Mom’s meth story: Baby to ‘monster’ | TheUnion.com
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Mom’s meth story: Baby to ‘monster’

A mother’s love.

That’s what motivated Tonie Pettigrew to do what few moms could even imagine: call the police to make sure her drug-addicted son was arrested before he got into any more trouble.

“I know I saved his life,” Tonie Pettigrew said. “My son had to be stopped.”



Terry Pettigrew, 22, was on a downward spiral at the time of his recent arrest in Nevada City, his mother said. He had been using methamphetamine for years, and his problem was worsening. His girlfriend, Sarah, was also fed up and concerned for the couple’s twin girls, now 18 months old, his mother recalled.

When Tonie Pettigrew heard Terry was suspected of the home invasion-style burglary of his former boss, living near Alta Sierra, she said she also knew the one thing that would drive her son to commit such a crime: methamphetamine.




“Terry was a good child. That meth has turned him into a monster,” Tonie Pettigrew said.

Terry Pettigrew was arrested in connection with the Jan. 27 home invasion three days after the alleged crime occurred. After reportedly leading police on a short chase to a dead-end street, he then sparked a five-hour, citywide manhunt by escaping down Deer Creek.

It was his mother’s tip to police that initially led them to the suspect. Terry Pettigrew reportedly once worked for Richard R. Mayer, the Alta Sierra victim. Terry Pettigrew is currently in the Wayne Brown Correctional Facility and has an upcoming felony conference scheduled.

But when Tonie Pettigrew – herself a recovered meth user – talks about her son now, she wants to think of the good times, of the boy who used to be loving and responsible.

The attractive 39-year-old mother of four sons, the youngest a 5-month-old, has trouble discussing the turmoil surrounding Terry in the weeks after he was arrested. She’s had trouble sleeping, eating and coping in general since she made the fateful phone call that resulted in her son’s arrest.

Some have praised her actions, but others have dismissed her as a “snitch” for turning her teenage son in to police, she said. She expected that, however, since many parents of drug-addicted children cover up for their kids, Tonie Pettigrew said.

She knows this murky territory all too well because Tonie Pettigrew also has a past riddled with meth addiction.

“I had dealings of my own with that beast,” she said. “I didn’t have anybody to help me. I saw what it was doing to my life, and I tried to take my life several times. God got me through. He got me to where I am today,” she said.

Tonie Pettigrew says that her son “lost his faith” and then began falling deeper and deeper into Nevada County’s drug culture. “Lately he had that blank stare,” she said, “and I knew he had to be stopped.”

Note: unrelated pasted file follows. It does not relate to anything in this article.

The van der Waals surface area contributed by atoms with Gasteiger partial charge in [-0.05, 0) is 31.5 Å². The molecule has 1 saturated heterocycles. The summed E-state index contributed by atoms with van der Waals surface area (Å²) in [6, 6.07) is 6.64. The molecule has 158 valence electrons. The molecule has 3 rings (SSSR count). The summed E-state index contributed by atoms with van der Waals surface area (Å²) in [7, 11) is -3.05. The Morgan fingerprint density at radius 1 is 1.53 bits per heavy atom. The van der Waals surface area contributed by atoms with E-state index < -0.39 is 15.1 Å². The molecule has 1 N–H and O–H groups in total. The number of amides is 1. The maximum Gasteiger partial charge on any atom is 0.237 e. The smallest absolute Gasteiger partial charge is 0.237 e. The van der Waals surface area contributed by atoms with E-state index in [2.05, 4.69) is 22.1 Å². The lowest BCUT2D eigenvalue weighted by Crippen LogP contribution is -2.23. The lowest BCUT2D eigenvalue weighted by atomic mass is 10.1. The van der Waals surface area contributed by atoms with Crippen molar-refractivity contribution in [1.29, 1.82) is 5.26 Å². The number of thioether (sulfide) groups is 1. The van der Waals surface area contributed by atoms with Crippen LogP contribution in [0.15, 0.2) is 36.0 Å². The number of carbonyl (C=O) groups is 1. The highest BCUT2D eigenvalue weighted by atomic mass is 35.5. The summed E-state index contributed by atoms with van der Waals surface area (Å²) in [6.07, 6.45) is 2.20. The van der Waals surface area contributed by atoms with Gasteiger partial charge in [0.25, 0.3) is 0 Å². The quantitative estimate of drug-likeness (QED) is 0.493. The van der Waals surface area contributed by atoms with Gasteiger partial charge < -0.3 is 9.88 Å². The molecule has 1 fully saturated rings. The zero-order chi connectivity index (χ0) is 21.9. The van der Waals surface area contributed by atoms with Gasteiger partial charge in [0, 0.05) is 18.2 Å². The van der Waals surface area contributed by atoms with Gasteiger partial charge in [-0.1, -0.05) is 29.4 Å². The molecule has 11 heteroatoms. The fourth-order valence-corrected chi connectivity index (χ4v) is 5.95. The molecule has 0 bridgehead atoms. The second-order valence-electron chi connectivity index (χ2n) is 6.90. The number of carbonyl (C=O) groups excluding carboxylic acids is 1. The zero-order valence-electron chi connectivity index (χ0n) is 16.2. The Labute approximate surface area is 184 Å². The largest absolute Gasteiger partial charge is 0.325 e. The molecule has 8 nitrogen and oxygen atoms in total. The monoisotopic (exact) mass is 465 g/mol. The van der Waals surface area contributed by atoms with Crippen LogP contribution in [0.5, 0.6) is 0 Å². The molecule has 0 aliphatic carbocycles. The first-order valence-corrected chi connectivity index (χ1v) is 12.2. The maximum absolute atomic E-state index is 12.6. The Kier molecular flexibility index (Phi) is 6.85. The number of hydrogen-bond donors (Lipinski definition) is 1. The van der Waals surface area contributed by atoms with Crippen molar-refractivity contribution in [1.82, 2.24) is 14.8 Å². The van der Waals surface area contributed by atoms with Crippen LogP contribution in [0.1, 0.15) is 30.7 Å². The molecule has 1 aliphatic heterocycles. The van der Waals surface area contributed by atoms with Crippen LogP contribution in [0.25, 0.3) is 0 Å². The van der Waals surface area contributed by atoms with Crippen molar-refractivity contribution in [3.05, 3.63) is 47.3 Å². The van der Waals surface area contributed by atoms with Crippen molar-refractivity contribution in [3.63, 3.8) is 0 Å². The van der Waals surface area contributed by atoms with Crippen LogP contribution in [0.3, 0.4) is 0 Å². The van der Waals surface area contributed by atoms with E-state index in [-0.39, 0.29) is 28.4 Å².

At first afraid that Terry would not understand her actions and hate her for trying to help him, his mother said they recently visited at the jail and that her son told her he understood. Terry Pettigrew also told his mother he loved her.

Part of his mother’s anguish is centered around the “what ifs” of her life. Was his own addiction brought on by hers? Should she have moved? Did she not take action soon enough? And, if God had saved her, why couldn’t he save Terry?

The future looms as a scary place right now. If Terry is sent to prison, she’s wondering if she even wants to stay in Nevada County.

During her sleepless nights, Tonie finds herself writing her thoughts down, hoping that the writing will help make sense of the situation and clarify it in her mind. There are pages of these soul-searching writings. Every few paragraphs it will say, “I saved my son’s life,” or “I’m a survivor of life’s beast.” As she writes, Tonie tries to look at the positive.

“I hope everybody in the county has seen what meth is doing to our children. It’s robbing them of their minds and souls. I have listened and seen mothers and fathers lose their kids to drugs. I never thought this would be my own nightmare.”

The youthful mother knows that leaving the drug culture will be hard for her son, assuming he gets out of prison at some point. She gets angry at people who say all methamphetamine users should be “locked up with the key thrown away.”

“How would they feel if that was their child?” Tonie Pettigrew said. “I love my son, and he used to be a good person. He used to be a good father, a good son and a good brother. I love that baby I carried in my arms 22 years ago, and I want him back.”


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